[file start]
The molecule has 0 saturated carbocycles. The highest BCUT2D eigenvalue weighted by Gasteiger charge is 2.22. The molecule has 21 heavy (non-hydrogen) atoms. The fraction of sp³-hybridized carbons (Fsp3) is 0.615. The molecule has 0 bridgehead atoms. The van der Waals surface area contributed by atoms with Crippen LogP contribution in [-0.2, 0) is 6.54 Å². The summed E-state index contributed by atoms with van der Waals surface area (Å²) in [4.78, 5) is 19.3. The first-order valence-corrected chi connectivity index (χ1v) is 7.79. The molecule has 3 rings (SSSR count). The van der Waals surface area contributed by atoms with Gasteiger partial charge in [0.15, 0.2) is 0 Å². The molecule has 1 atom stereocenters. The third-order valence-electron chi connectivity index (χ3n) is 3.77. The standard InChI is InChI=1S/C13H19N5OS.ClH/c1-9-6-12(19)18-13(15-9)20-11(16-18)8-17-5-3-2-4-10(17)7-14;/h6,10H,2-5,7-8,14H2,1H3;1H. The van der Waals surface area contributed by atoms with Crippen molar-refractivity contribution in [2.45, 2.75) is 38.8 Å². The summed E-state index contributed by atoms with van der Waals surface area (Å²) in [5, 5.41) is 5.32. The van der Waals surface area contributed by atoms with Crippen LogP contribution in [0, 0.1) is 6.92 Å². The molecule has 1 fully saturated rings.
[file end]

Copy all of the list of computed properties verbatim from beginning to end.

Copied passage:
The molecule has 0 saturated carbocycles. The highest BCUT2D eigenvalue weighted by Gasteiger charge is 2.22. The molecule has 21 heavy (non-hydrogen) atoms. The fraction of sp³-hybridized carbons (Fsp3) is 0.615. The molecule has 0 bridgehead atoms. The van der Waals surface area contributed by atoms with Crippen LogP contribution in [-0.2, 0) is 6.54 Å². The summed E-state index contributed by atoms with van der Waals surface area (Å²) in [4.78, 5) is 19.3. The first-order valence-corrected chi connectivity index (χ1v) is 7.79. The molecule has 3 rings (SSSR count). The van der Waals surface area contributed by atoms with Gasteiger partial charge in [0.15, 0.2) is 0 Å². The molecule has 1 atom stereocenters. The third-order valence-electron chi connectivity index (χ3n) is 3.77. The standard InChI is InChI=1S/C13H19N5OS.ClH/c1-9-6-12(19)18-13(15-9)20-11(16-18)8-17-5-3-2-4-10(17)7-14;/h6,10H,2-5,7-8,14H2,1H3;1H. The van der Waals surface area contributed by atoms with Crippen molar-refractivity contribution in [2.45, 2.75) is 38.8 Å². The summed E-state index contributed by atoms with van der Waals surface area (Å²) in [5, 5.41) is 5.32. The van der Waals surface area contributed by atoms with Crippen LogP contribution in [0, 0.1) is 6.92 Å². The molecule has 1 fully saturated rings.